Bootstrapping of VS packages and VSIX extensions in VS2010

Visual Studio Blog

dmitry Dmitry Goncharenko: Developer, Visual Studio Platform

Short bio: Dmitry has been at Microsoft for about 10 years working on several areas of Visual Studio. For Visual Studio 2010, he helped to design and implement PkgDef management, VSIX technologies, and hosting of MEF components.

Visual Studio 2010 uses two technologies to make it much simpler to deploy VS extensions:

  1. VS Packages don’t need to write registration information directly to the registry. They can provide all their registration information in PkgDef files, instead.
  2. VSIX is the new deployment model available for deploying VS 2010 extensions. It is fully integrated into the IDE and provides a simple model for publishing extensions to the Visual Studio Gallery.

Given different (previously supported and new) types of extensions available in VS2010 it might be not clear how they are being discovered and bootstrapped by the IDE. This post is an attempt to shed some light onto this area of VS Platform.

The Visual Studio process is launched by executing devenv.exe, which is located in <VsInstallRootFolder>Common7IDE. After doing some critical steps like command line parsing and Watson integration initialization (the technology managing crash/hang dumps), devenv.exe initializes the PkgDef Management logic. [Note that Express VS SKUs are launched using different executables but internally they have a very similar logic to devenv.exe.]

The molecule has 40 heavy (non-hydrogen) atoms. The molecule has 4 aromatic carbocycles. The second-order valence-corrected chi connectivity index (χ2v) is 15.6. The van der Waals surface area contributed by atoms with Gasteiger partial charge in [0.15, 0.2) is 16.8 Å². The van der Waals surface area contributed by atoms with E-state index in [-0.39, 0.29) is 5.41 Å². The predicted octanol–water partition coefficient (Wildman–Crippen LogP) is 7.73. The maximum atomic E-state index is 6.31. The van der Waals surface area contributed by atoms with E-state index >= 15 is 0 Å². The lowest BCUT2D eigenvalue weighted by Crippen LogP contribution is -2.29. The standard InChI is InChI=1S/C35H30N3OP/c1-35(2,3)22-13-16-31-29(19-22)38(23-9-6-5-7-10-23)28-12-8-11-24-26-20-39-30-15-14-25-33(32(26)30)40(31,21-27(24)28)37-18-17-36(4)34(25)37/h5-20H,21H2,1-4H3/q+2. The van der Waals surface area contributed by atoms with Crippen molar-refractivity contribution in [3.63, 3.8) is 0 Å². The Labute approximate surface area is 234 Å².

PkgDef Management draws its initialization parameters from the file devenv.pkgdef, which is located next to devenv.exe (also called the “Master PkgDef”). This file defines the locations where VS should be looking for other PkgDef files and installed VSIX extensions.


Here is the content of a sample devenv.pkgdef file:


The table below describes some variables that will typically be in the Master PkgDef file:




The root registry location under HKEY_CURRENT_USER where user settings and configuration cache are stored.